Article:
Written in October 2008
Ah, adventure! I have three great new ones to tell you about: cooking, dancing, and jumping!
Yesterday I went to the Baan Hong Nual Cooking School where I learned hands-on how to make Phud Thai, green coconut curry, spring rolls, and Tom Yum soup which is kind of like the Thai version of the Vietnamese Pho. The cooking class started with a trip to the hot local market to buy the produce needed including fresh coconut cream pressed directly from the fruit in this big metal machine- it smelled SO good I wanted to slather it all over myself.
At this huge outdoor market they also sold dried fish, jellied coconut, whole deep fried chickens and durian fruit. Durian is a fruit that is banned from most hotels, trains, and buses because when you crack it open,
it smells like shit.
Actually it smells worse than shit- it smells like raw sewage left to rot in the summer sun for a month and then mixed with vomit and dead animals and then left again for another month. I really cannot describe how disgusting this fruit smells. My question is, out of all the wonderful, delicious, mouth-watering fruits in the world that DON’T smell like asshole, why on God’s creation would you eat one that does? I really don’t understand this at all. One shit-fruit, please!
Another piece of Asian culture boggling my mind is the toilet situation. Besides the ubiquitous squat toilets (which aren’t bad at all), they don’t use toilet paper (though Westerners tend to carry some at all times). By the toilet will be a hose, and that’s it. So you just wash yourself off and then walk around with a dripping wet crotch for a while. It’s this last bit that confuses me, the dripping part. I rarely admit any sort of cultural ignorance on my part, being all travel-savvy and shit, but this is just really bizarre.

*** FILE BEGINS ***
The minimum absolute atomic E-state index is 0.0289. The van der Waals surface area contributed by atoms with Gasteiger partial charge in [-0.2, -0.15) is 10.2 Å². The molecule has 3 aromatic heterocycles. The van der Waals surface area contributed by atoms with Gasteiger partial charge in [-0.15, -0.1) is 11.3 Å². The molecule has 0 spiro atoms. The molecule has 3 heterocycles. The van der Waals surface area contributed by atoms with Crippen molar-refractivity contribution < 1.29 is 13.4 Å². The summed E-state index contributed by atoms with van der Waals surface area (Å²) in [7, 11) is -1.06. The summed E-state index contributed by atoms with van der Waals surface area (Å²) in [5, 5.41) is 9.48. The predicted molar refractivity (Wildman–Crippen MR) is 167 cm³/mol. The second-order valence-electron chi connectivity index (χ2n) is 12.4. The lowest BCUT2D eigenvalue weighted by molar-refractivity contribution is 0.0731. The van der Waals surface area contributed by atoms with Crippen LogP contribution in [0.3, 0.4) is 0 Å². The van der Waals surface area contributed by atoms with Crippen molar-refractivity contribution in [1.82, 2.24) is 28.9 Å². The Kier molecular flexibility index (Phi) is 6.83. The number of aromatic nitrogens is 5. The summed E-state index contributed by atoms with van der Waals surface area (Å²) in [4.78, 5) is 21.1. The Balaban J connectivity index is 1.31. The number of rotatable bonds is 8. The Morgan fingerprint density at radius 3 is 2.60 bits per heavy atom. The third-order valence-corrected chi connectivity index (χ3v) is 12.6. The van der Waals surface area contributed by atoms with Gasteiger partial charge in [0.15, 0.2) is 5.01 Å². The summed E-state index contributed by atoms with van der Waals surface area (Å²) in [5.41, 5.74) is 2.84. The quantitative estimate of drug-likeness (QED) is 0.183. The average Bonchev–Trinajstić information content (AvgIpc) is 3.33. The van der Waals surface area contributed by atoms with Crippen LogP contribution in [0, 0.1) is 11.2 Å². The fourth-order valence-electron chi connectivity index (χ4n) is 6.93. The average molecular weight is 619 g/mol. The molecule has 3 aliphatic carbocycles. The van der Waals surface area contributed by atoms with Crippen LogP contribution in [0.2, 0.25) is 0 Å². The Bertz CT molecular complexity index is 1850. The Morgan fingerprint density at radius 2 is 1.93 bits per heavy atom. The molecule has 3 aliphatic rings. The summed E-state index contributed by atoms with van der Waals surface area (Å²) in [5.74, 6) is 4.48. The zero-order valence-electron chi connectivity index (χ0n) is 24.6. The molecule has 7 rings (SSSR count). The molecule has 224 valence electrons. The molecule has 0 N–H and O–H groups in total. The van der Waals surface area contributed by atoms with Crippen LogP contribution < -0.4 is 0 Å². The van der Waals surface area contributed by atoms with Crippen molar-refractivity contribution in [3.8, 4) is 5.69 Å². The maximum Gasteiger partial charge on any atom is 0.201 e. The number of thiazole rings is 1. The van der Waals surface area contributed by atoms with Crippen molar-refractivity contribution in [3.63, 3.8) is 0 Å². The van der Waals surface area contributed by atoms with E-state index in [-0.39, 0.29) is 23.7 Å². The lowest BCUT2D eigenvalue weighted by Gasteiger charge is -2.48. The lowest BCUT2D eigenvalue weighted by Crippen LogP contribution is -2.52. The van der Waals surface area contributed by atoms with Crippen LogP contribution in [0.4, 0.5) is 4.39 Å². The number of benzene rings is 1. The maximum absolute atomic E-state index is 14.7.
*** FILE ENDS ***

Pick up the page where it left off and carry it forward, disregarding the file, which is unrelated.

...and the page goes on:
The cooking school was great and I am stoked to know how to cook Phud Thai, complete with oyster sauce and tiny dried
shrimp. I can’t wait to try these dishes out on my friends. Did you know that most spring rolls contain jellied mushrooms? I didn’t even know that they existed- but they do, and they are delicious.
So last night I was bound and determined to find a dance club that didn’t totally suck- and I did! Great success! From a friend of a friend of a friend I heard of an underground bar on a rooftop by the east gate of the old city wall- called creatively, The Rooftop Bar.
I hopped on a tuk-tuk to get there and as I walk up to the front I hear some really sweet breaks coming from above- thank god, BREAKS! Breaks will work. We went in and climbed up several floors of stairs and ladders, surrounded by all kinds of crazy murals, client graffiti, and party kids. I was starting to get really excited and even twitchier than usual.
Climbing the last ladder with no shoes (‘cuz you take them off everywhere) I popped my head up into the bar and my heart just soared. “I love breaks!” comes screaming out of my mouth and a weird Aussie girl asks me if I like to dance too.
Yeah, a little bit.
The floor of this bar is bamboo and covered with brightly colored mats, making for a bouncy dancing experience- quite fun. Around the edges of the
big room are low tables and cushions holding all kinds of people drinking and smoking as well as a couple of dogs running around. The decor consists of bright paper lanterns, strobing Xmas lights, black-light murals and the Chiang Mai stars and moon. Peering over the edge of the bar you get a good view of the old city wall. There are funny signs all over saying things like Tribal Hertage Conservation (Get it?) and “We do not sell pot here.”
THIS is the place I have been looking for, and the best music I have heard since I arrived in Asia, for sure. Times ten.
The drink special is a passion fruit mojito, and I’m not talking passion fruit flavored rum- the bartendress scoops out real passion fruit, seeds and all, to mix with the fresh lime, mint, sugar, dark and light rums, etc. to make a glorious concoction that tastes like an island sunset and goes down like druggy koolaid.
By the bar the DJ is straight tearing it up and I notice one last CD for sale for 100 baht, or $2.89. The cover is hand-drawn in marker and just says “Breaks Vol. 1.” I was like nah, that’s too expensive…just kidding! I bought that shit for sure! I can’t wait to bring back some DJ Bank to the states! I said hi and told him it was the best music I had heard in Thailand yet; he smiled and kept cutting it up, playing a few familiar tracks and a lot of new ones.
I hung out for a bit dancing and talking to some Brits who had been traveling for a year and still have a year to go. When traveling I rarely meet other Americans; we just don’t travel like the Brits, Canucks, Aussies, Kiwis, or Continentals do. They consider it a rite of passage; travel is just something that you do to explore your world. Of course you have a passport and you travel. Other English-speakers are always SHOCKED to hear that 1) the US has no national health care plan and 2) Americans only get two weeks paid vacation IF you have a really good job and 3) in most states waiters and bartenders live off their tips only.